Married couples also need space - by Tom Blake 2013
Last week, two couples in their 70s had lunch at Tutor and Spunky's, my Dana Point, California deli. They appeared to be having a good time and enjoying themselves. When they left, one of the men lagged behind and said, "Don't you write that dating column?" I smiled and said yes.
He said he had been married 40 years and had retired a year ago. He said he didn't properly prepare for retirement and was around the house nearly all of the time. "My wife and I are driving each other crazy," he said.
And then he added, "I've got to do something that will get me out of house."
I said, "That would be a good idea. You wouldn't want to jeopardize the marriage after all of these years."
His wife poked her head back in the door and said sternly, "Harry, we're waiting for you, let's go." He looked at me and said, "See what I mean, even that bugs me."
Not an hour later, another older gentleman named Tom said, "I like reading your dating column in the newspaper, even though I've been married to my Julie for 50 years. I've been retired 20 years. Our marriage is the best it's ever been."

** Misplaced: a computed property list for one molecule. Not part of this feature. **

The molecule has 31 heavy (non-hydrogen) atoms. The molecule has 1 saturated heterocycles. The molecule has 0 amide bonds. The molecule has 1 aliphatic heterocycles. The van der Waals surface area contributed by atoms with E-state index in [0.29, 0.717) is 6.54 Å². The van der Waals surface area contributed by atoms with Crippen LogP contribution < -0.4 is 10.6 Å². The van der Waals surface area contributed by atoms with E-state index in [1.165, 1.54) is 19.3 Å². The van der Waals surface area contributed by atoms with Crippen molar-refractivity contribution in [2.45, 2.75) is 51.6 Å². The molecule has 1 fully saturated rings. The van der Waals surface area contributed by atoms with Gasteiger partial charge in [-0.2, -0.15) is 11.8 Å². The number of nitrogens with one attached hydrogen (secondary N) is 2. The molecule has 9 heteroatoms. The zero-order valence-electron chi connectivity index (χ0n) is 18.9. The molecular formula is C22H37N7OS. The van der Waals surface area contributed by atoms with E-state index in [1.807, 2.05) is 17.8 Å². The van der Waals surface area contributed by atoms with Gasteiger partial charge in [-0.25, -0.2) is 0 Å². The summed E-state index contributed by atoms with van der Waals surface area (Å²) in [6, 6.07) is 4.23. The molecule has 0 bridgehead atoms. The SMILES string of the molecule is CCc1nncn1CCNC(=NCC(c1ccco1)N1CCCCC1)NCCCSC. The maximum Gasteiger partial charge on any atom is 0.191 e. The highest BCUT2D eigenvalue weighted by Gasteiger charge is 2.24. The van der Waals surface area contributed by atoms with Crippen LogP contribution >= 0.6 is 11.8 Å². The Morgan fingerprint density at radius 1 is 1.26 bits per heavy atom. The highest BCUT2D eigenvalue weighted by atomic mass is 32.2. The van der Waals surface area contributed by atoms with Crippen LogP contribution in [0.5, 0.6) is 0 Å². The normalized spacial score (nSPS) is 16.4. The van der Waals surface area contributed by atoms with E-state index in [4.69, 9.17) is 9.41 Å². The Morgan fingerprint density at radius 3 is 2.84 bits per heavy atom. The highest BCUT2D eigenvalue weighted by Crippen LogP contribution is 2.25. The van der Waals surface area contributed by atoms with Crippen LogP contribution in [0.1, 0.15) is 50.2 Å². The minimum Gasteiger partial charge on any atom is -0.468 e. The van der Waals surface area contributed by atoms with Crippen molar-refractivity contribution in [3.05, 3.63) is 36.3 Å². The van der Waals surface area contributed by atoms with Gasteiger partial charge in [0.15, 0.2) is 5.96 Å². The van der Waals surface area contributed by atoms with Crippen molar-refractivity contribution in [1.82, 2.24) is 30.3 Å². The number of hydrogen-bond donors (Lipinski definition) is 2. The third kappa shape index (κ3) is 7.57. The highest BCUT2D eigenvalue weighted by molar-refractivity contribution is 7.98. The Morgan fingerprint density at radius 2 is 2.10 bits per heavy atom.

I said, "Tom, how do you and Julie keep your relationship so fresh?" I told him about the comments Harry had made an hour before.
Tom said that he and Julie are both very involved in outside activities. He volunteers at the Cabrillo Playhouse in San Juan Capistrano and at Habitat For Humanity. Julie volunteers at their church and is an avid quilter.
Tom said, "For a marriage to last, there are times when you need space, to be away from each other. There is nothing negative about that."
Tom's comment made me think about couples who meet later in life and say to me they either want to be or are together 24/7. That makes me shudder. That's just not going to work. They are going to smother each other and then part ways. Everybody needs space, particularly as we get older.
Carol wrote, "Every self-help book written tells us to have a life of our own, and I thank the heavens I have followed this advice."
Yvonne shed light on why married couples may be together at home so much:
"Fewer people attend church or temple. Fewer people socialize in other ways, like the old bowling leagues of the 1950s, for instance. Fewer people even go out to go to the movies, instead preferring to watch at home on DVD. Our homes have become so comfortable that people venture out less than they used to. If we're retired, we may not be out and about in the world as much as we were when we were still working."
There is a pretty simple lesson in today's newsletter that applies to all couples--married or otherwise, and to single people as well. To be an interesting person, each person needs to have individual interests that keep them occupied. We've all got to take a break away from each other on a regular basis, and then, when we do spend time together, we will appreciate each other more.
Space can be nearly as precious to a relationship as time spent together.